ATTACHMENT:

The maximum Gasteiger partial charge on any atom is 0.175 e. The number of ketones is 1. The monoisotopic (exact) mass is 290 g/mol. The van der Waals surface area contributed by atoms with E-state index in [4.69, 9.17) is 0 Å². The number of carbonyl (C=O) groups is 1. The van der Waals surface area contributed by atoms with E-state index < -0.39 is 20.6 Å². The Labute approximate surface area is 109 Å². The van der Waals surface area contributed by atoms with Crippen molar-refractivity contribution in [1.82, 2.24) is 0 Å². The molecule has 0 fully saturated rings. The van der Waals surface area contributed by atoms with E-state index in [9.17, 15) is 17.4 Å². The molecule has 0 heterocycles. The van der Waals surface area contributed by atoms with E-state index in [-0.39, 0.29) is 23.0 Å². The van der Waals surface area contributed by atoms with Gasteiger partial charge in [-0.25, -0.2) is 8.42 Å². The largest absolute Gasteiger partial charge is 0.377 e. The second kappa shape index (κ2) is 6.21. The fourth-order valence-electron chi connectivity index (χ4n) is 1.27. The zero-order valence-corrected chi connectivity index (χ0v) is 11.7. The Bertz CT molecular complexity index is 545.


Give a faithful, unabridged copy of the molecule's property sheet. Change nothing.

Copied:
The maximum Gasteiger partial charge on any atom is 0.175 e. The number of ketones is 1. The monoisotopic (exact) mass is 290 g/mol. The van der Waals surface area contributed by atoms with E-state index in [4.69, 9.17) is 0 Å². The number of carbonyl (C=O) groups is 1. The van der Waals surface area contributed by atoms with E-state index < -0.39 is 20.6 Å². The Labute approximate surface area is 109 Å². The van der Waals surface area contributed by atoms with Crippen molar-refractivity contribution in [1.82, 2.24) is 0 Å². The molecule has 0 fully saturated rings. The van der Waals surface area contributed by atoms with E-state index in [9.17, 15) is 17.4 Å². The molecule has 0 heterocycles. The van der Waals surface area contributed by atoms with E-state index in [-0.39, 0.29) is 23.0 Å². The van der Waals surface area contributed by atoms with Gasteiger partial charge in [-0.25, -0.2) is 8.42 Å². The largest absolute Gasteiger partial charge is 0.377 e. The second kappa shape index (κ2) is 6.21. The fourth-order valence-electron chi connectivity index (χ4n) is 1.27. The zero-order valence-corrected chi connectivity index (χ0v) is 11.7. The Bertz CT molecular complexity index is 545.